New York, US - UN Secretary-General Ban Ki-moon on Friday expressed his deep concern at the recent reports of renewed heavy fighting in South Sudan’s north-eastern city of Malakal.
Ban noted the catastrophic consequences for civilian populations and urged all parties to abide by the ceasefire that was agreed in late January, to respect international humanitarian law, and ensure that civilians were protected.
A patrol earlier conducted by the UN Mission in the country (UNMISS), stated that, 'the town has been looted and is generally empty of civilians'.
UNMISS reported that it conducted a patrol to Malakal town, in Upper Nile state, to assess the situation, after the recent wave of fighting which began on 18 February, when pro-government and opposition forces clashed near the Mission’s compound.
Simultaneously, inter-communal fighting broke out within the UNMISS compound, where 21,568 internally displaced persons are seeking refuge.
UN spokesperson, Mr. Farhan Haq, told reporters in New York that mission observed 'Sudan People’s Liberation Army (SPLA) in opposition forces and armed youth on the streets as well as opposition elements along with some South Sudanese National Police and other uniformed personnel at a former SPLA checkpoint'.
'The Mission patrol further noted that Malakal town had been looted and appeared to be generally empty of civilians,' Mr. Haq said, adding that UNMISS said that it counted more than 50 bodies in various parts of the town.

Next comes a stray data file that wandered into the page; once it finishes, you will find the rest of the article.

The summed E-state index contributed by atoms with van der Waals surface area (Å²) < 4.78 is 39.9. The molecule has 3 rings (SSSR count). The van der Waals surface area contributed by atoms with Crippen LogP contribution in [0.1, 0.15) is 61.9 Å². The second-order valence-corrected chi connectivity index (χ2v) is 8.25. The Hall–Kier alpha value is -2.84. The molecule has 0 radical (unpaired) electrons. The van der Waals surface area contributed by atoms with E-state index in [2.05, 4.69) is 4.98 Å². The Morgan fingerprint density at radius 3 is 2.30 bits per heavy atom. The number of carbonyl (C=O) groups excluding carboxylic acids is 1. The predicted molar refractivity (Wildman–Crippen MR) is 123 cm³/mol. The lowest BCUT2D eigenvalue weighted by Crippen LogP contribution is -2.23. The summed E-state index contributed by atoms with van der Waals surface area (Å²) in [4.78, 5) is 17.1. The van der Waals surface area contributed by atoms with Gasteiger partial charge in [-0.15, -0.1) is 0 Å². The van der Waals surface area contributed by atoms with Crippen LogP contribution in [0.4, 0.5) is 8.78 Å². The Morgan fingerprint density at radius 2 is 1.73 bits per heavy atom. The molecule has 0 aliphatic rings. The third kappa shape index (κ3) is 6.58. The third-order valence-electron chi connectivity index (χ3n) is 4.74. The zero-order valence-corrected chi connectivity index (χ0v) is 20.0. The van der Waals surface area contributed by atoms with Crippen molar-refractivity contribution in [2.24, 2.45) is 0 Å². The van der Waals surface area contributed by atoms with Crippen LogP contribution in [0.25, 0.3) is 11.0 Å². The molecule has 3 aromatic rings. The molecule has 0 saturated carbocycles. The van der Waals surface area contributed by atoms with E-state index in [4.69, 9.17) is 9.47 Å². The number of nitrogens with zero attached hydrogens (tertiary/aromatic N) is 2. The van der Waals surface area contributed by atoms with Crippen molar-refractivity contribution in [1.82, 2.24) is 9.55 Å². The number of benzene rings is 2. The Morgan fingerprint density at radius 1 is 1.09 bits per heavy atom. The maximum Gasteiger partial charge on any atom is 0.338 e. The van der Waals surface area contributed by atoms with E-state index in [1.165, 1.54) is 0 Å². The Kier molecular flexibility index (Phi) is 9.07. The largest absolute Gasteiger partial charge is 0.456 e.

Further, the spokesperson said, the Mission reported sporadic firing close to its Malakal compound. UNMISS responded by moving armoured vehicles to the spot.
He said that two women were reported to have sustained wounds, and had been admitted to the UN hospital inside the base.
Meanwhile, the Office for the Coordination of Humanitarian Affairs (OCHA) said that aid organisations were concerned by reports from civilians in Malakal that a number of people had been killed this week at the Malakal Teaching Hospital, including those who sought shelter at the facility.
Access to the hospital is currently restricted due to insecurity in the town and aid agencies have not yet been able to verify the reports first-hand.